Title

Author

Publisher

(Place, Date), number of pages [pp. ….]

ISBN:

Separate files

  • As manuscripts are sent out anonymously for editorial evaluation, the author’s name should appear on a separate covering page. The author’s full academic address and a short bio of no more than 50 words detailing current affiliation, areas of research interest and publications should also be included in the said cover page.

   Images, Tables, Figures, and Photos

  • IJSSASS has adopted a strict BnW/no-more-than-three policy regarding images and/or photos accompanying submitted articles. More than three (3) items can be accepted at the editorial team’s discretion, if (and only if) they are deemed absolutely necessary for the sake of scientific completeness.
  • In any case, the images should be submitted in high resolution and black & white format. The editorial team retains the right to place the images, photos, tables, etc. in a separate annexfollowing the end of the article’s main body. References to such images etc. within the article should be made in a footnote citing the item’s title and the word Annex, e.g. Photo 1 ‘Vision of Africa’ Annex.
  • Images, tables, figures, graphs, and photographs should be numbered consecutively with titles, and submitted in a separate file(s)A copyright credit should be added, if mandatory, under a permissions agreement.

General Style and Format

  • IJSSASS uses British spelling, ‘-ise’/‘-our’ endings (e.g. ‘organize’ and ‘organization’, ‘labor’ and ‘honor’), and strongly supports the Oxford comma.
  • Possessives of words (nouns and proper names) ending in –s (such as Cyprus, politics, Descartes, etc.) should be formed by the addition of an apostrophe ( ’ ) at the end of the word, e.g. Cyprus’, politics’, Descartes’.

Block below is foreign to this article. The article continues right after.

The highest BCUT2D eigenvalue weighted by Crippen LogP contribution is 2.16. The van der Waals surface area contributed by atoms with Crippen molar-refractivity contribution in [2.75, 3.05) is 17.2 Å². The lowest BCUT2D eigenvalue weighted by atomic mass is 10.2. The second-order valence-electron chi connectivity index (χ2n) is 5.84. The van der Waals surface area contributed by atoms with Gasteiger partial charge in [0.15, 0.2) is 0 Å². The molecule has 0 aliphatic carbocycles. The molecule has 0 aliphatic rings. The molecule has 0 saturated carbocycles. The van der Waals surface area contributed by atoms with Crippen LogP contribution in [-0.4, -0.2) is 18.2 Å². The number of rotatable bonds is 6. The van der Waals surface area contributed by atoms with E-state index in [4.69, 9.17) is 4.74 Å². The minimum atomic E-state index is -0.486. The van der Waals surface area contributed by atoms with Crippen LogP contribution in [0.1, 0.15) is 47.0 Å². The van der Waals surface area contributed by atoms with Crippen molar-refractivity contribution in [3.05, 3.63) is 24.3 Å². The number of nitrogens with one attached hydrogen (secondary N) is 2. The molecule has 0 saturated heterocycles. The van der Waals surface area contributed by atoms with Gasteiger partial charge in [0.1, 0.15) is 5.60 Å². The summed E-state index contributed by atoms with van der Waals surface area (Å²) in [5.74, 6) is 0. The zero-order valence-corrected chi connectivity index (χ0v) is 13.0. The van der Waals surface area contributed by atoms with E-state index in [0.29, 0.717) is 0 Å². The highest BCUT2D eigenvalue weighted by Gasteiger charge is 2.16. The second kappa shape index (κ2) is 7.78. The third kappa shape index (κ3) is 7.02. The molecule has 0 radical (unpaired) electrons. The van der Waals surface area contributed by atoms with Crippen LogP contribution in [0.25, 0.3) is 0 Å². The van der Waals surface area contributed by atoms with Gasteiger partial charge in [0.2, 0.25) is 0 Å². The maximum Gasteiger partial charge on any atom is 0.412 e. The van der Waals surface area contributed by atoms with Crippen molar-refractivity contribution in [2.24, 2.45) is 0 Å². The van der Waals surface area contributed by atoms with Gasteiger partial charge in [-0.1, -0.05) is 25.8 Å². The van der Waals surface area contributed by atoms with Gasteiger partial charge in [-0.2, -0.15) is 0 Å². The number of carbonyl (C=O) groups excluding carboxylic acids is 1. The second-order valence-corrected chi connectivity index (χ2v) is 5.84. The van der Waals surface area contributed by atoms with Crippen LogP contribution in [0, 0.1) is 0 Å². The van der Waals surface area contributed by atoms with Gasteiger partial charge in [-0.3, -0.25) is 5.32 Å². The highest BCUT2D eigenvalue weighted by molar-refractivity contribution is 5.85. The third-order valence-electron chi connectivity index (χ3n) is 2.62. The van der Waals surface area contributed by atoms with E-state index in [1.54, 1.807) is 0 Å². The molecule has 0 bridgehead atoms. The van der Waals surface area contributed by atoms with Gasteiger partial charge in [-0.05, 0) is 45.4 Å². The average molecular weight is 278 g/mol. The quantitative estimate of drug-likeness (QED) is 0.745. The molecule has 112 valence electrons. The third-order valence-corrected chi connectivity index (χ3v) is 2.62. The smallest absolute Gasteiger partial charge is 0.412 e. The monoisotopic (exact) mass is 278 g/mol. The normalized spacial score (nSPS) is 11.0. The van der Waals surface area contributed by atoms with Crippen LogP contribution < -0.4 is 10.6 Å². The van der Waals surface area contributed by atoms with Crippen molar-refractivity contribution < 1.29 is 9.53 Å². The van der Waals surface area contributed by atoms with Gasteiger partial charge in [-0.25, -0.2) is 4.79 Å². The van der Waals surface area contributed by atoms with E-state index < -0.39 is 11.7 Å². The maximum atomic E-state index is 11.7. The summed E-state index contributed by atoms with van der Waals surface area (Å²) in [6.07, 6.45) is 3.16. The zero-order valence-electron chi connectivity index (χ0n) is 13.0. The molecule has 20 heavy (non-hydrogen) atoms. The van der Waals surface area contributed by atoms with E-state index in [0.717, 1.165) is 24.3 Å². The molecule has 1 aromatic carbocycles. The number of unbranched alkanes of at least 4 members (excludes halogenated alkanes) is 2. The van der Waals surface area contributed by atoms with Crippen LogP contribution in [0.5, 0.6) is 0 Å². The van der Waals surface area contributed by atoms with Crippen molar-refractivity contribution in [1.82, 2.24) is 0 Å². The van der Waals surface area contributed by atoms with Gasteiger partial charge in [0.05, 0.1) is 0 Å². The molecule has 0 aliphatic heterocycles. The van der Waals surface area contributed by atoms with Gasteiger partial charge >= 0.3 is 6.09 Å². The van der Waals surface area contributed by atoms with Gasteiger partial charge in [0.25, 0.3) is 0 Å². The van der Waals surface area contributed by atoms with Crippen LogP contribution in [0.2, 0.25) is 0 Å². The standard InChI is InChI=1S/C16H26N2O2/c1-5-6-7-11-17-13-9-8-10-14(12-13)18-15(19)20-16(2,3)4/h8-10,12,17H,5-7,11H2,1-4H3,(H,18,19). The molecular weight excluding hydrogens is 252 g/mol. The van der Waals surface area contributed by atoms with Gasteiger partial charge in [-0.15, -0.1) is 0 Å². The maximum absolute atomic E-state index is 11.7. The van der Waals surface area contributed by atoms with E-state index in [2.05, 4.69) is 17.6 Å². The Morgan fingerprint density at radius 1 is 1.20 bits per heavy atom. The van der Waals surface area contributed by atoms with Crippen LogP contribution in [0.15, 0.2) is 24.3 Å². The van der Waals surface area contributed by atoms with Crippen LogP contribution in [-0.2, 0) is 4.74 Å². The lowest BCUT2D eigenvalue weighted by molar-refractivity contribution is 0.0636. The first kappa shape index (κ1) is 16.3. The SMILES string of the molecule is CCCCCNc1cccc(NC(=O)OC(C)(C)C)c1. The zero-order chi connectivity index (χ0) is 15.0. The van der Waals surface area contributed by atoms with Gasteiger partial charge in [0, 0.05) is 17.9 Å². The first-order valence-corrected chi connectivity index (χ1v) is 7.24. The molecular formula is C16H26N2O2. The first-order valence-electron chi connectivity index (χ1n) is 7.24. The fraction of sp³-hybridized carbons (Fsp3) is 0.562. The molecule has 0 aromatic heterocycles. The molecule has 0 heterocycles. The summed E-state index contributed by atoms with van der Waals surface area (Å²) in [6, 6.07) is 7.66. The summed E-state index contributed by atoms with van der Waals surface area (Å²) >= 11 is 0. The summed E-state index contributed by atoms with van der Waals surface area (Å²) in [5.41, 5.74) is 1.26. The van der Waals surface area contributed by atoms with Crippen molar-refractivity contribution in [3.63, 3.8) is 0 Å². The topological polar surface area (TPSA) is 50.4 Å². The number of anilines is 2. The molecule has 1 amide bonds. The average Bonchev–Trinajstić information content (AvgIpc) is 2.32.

• We would ask authors to use the following formula in the headings(full capitals, as in CAPITALS, in headings, are to be absolutely avoided).
  • Headings and subheadings should appear as follows:

1. Part One

A. First Subheading

  1. Second Subheading

(a) Third subheading

(i) Fourth subheading

  • All nouns, verbs, and adjectives on the first three levels should begin with capital letters.
  • The word ‘state’ should begin with a capital ‘S’ when it denotes a polity, e.g. the international community of States; but the state of play.
  • Acronyms should be capitalized in full.
  • Basic legal material(e.g. the Treaty on the Functioning of the European Union, United Nations Charter) and their short titles or abbreviations should begin with capital letters (TFEU, UN Charter). The same rule applies to the titles of books, chapters, articles cited in the footnotes, and in the references section.
  • Sources are written in languages other than English(for instance French or German) follow their own rules regarding the use of capital letters. In such cases, it is preferable to follow the rules applicable to the source’s original language.

For instance:

Christopher Staker, ‘Public International Law and the Lex Situs Rule in Proprietary Conflicts and Foreign Expropriations’ (1987) 58(1) British Yearbook of International Law 151.